Tsonga poised for big leap in 2012

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Richard Evans

Richard Evans has covered tennis since the 1960s, reporting on more than 150 Grand Slams. He is author of 15 books, including the official history of the Davis Cup and the unofficial history of the modern game in "Open Tennis." Follow him on Twitter.


Welcome to the 2011 Year in Review. Beginning Dec. 20, in a time frame just shy of a fortnight,'s panel of tennis commentators — Richard Evans, Greg Couch, Brian Webber, Addie Rising and Tim Blankemeyer — will share their thoughts on the topic of the day. So check in each day to catch one final look back at a memorable year in tennis.



I’m going to cheat on this and cherry-pick as I roll down the ranking list rather than select one man to watch in 2012.

At the top, the player with the most potential to make an impact is undoubtedly Jo-Wilfried Tsonga whose confidence is starting to match his flamboyantly powerful game. He always did the Muhammad Ali victory dance. Now he looks as if he means it. If anyone can muscle his way into that tight little Top Four Club it is this charming Frenchman from Le Mans.

Ranked one place below Tsonga at No. 7, Tomas Berdych could also do some damage but I think the big Czech still doubts himself and he needs to find some consistency at the highest level.

At No. 25, Kei Nishikori is poised to make a rankings leap in 2012. If he can stay fit, this Florida-based Japanese player can thrust himself into the top ten with his powerfully athletic ground game.

Milos Raonic finished the year at 31, having started it at 156. Amazingly, that turned out to be something of a disappointment. His rise over the first six months of the year was so swift and so impressive that some of us were predicting a top-ten finish to the year but hip surgery threw him off the rails. He was back on track by November, however, and providing he has not lost confidence, this bright Canadian with a majestic all-court game could continue his upward surge in the coming months.

At No. 42, Bernard Tomic could feel reasonably satisfied with his first full year out on the circuit but doubts remain over the Australian teenager’s willingness to grind through the lesser tournaments. If he can learn to concentrate as well on Court 5 at Delray Beach as he does on Rod Laver Arena, Tomic should make further strides up the ranking. The talent is not in doubt.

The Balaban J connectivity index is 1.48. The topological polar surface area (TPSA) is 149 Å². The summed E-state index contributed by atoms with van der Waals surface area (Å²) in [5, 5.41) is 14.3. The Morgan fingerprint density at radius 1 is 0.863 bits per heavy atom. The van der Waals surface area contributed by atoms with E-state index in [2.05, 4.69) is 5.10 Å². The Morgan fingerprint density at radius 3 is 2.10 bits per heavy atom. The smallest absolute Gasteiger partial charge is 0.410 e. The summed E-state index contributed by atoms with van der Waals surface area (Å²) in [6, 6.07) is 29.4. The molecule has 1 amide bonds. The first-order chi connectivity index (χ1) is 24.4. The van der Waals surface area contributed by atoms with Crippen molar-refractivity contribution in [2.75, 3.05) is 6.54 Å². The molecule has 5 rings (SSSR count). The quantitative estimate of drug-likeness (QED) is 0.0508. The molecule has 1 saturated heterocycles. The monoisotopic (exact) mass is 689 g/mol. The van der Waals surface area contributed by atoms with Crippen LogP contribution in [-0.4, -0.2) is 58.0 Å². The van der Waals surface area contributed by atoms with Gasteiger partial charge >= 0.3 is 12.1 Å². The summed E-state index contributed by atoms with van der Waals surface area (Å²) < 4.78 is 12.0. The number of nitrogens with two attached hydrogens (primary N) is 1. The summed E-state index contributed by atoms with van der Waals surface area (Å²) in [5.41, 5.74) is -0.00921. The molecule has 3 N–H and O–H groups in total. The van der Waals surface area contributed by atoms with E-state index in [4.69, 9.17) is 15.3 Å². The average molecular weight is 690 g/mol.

Grigor Dmitrov is a teenage Bulgarian of whom great things have been expected for some time. Under the tutelage of the experienced Australian Peter McNamara, working out of the Mourotoglou Academy in Paris, Dmitrov did begin to show real promise and cracked the top 100 for the first time to finish at 72. But then Dmitrov's father decided to take over as his coach and oust McNamara, now we await the results with trepidation.

And what of the Americans? There will certainly be an expectation that Sam Querrey can shake off his injuries and get back, not merely into the top 100, but the top 20 which is where he belongs.

Alex Bogomolov Jr. who finished at No. 34 and Donald Young, No. 39, will both be hoping they can jump out at the start of 2012 as they did 12 months before. In two of the biggest shocks of the year, Young beat Andy Murray in straight sets at Indian Wells and Bogolomov promptly emulated that feat the following week in Miami. Obviously Murray was in a psychological slump at the time but a win is a win and both Americans gained a measure of confidence from their unexpected victories.

In a late flowering burst to his career, the 28-year-old Bogomolov enjoyed his best year ever as did Young who finished the season in good form, beating Gael Monfils in Bangkok before Murray took revenge on him in the final.

Much will be expected of Ryan Harrison, who ended the year with a ranking of 79 and a report card which could be marked 'good effort.' Harrison is a very serious student of the game who might tend to put too much pressure on himself. If he frees up his talent, he could find the next 12 months very rewarding.

WEBBER: Milos Raonic is a rising star who could be ticketed for stardom. The big hitter uses his 6-foot-5 frame to his advantage, generating impressive pace that few players can match. Raonic is already the highest-ranked Canadian tennis player in the history of the ATP Tour, reaching a career-high mark of No. 25 in February. He won his first career singles title this year in San Jose and made a splash at the Australian Open by advancing to the round of 16. Raonic is ringing in the New Year by celebrating his 21st birthday. With a huge serve that has been clocked at over 150 mph, you can expect Raonic to continue to come of age on the court in 2012.

Richard Evans is a tennis writer for Greg Couch is a national columnist for Brian Webber is a frequent contributor to's tennis coverage. Addie Rising and Tim Blankemeyer are tennis editors for

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